Importance of data in disability

In this article we interview Islay Mactaggart who highlights the importance of collecting data and informs on currents initiatives to increase the availability of data disaggregated by disability.

Why is improved data and statistics on disability so important?

The Millennium Development Goals were silent on disability, which has led many to believe that this effectively excluded people with disabilities from fifteen years of International Development, widening the gap between them and people without disabilities. Data on disability was also excludedfrom the Millennium agenda, creating a vacuum of evidence and further marginalising people with disabilities from development.

In contrast, the focus of the newly agreed 2030 Agenda for Sustainable Development is on “inclusive development” that leaves no one behind. To monitor this, we must ensure that robust, reliable and comparable data on disability is included in all reporting on achievements towards the goals. Only by collecting data on whether or not people with disabilities are being included in international development and social progress can we ensure their full and equal participation on an equal basis with others, as per the United Nations Convention on the Rights of People with Disabilities(UNCRPD).

What are current initiatives to collect data on disability?

Several landmark initiatives have not only improved and simplified the methodologies available to collect data on disability, but also mandated its collection.

Firstly, Article 31 of the UN CRPD commands all parties to the convention to collect and disseminate data on disability to formulate, implement and monitor policies in relation to the convention. Secondly, Goal 17.18 of the 2030 Agenda outlines the need to support capacity-building to increase availability of data disaggregated by disability and other characteristics.

This legislation and documentation is supported by international initiatives to promote comparable data collection on disability. The United Nations Statistical Division’s Washington Group on Disability Statistics have developed and extensively tested a short set of six self-reported questions on functioning that have been endorsed by multiple stakeholders, including UN Enable, the Australian Department of Foreign Affairs and Trade, the UK Department for International Development and multiple disability NGO and DPO groups. The use of one tool in multiple countries and over time will drastically improve the comparability and reliability of disability data.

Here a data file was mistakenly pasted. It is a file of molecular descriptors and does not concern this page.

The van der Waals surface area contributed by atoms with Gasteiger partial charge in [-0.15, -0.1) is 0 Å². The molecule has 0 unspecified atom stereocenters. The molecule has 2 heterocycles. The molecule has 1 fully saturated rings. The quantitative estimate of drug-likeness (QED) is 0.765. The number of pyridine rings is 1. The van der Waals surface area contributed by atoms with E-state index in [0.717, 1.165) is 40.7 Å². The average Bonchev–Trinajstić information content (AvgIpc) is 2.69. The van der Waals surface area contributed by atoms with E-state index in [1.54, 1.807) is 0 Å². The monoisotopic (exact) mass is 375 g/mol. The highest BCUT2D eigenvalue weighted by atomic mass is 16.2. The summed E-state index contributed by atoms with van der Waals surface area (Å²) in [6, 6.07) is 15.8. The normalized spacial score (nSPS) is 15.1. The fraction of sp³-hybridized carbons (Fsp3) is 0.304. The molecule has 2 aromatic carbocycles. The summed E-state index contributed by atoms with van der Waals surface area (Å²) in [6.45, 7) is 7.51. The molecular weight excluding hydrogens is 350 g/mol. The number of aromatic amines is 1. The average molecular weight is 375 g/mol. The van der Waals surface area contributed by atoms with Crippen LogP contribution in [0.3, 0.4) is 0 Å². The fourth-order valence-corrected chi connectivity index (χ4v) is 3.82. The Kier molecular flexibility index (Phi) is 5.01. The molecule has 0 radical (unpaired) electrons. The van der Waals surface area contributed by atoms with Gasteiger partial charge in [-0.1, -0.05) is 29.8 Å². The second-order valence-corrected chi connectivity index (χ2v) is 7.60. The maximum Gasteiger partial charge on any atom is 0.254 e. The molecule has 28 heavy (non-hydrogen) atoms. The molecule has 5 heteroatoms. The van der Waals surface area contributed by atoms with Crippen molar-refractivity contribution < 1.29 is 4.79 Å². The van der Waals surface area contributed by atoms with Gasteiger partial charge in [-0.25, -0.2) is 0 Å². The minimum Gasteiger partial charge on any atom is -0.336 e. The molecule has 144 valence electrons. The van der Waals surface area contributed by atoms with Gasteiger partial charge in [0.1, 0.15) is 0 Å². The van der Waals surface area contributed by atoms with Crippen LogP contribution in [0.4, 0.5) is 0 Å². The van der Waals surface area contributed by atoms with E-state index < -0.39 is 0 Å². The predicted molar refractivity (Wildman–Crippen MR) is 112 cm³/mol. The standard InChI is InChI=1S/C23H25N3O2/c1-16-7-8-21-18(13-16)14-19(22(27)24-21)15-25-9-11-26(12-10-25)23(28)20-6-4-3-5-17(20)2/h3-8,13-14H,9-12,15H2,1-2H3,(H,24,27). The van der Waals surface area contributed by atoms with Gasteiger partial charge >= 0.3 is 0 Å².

A new Global Network on Monitoring and Evaluation for Disability-inclusive Development has also been established to bring together these stakeholders and establish a basis for monitoring and evaluating a disability-inclusive 2030 Agenda. This Network will help advance the advocacy around both the importance and feasibility of collecting disability statistics globally.

What are the main challenges to get there?

Whilst The Washington Group Questions (WGQ) have now been agreed as an international standard by global stakeholders as the preferred data collection methodology on disability, there is limited capacity, especially at the programme level, to collect and analyse data for monitoring and evaluation without support. 

Moreover, it is important that the WGQ are understood by users in terms of what they are, and are not. The key strength of the WGQs is their ease of use, replicability and thus comparability. However in isolation, they provide limited data on other key components of disability – including participation restrictions or impairments. It is imperative that whilst the Washington Group Questions are considered the common denominator for all data on disability, that stakeholders wishing to identify and mitigate barriers and facilitators to participation, or to understand service needs related to impairments, are aware of the need to supplement Washington Group data with additional tools.

What can CBM do to support and promote this?

As a leading International NGO working with people with disabilities globally, CBM can promote and endorse the use of the Washington Group Questions to collect data within all CBM programmes. This data is not only useful for monitoring and evaluation at the programme level, but helps build much needed evidence on the situation of people with disabilities. 

In addition, CBM can also engage other stakeholders in addressing their objectives in collecting disability data and use these to define whether or not supplementary tools to collect data on participation or impairments is necessary.


Islay Mactaggart is a Research Fellow in Disability and Global Health at the International Centre for Evidence in Disability (ICED) at LSHTM. Islay’s core research focus is on quantitative methodologies for measuring both the prevalence and the impact of disability in surveys and programs, with an emphasis on the development of modular mobile data collection and analysis tools.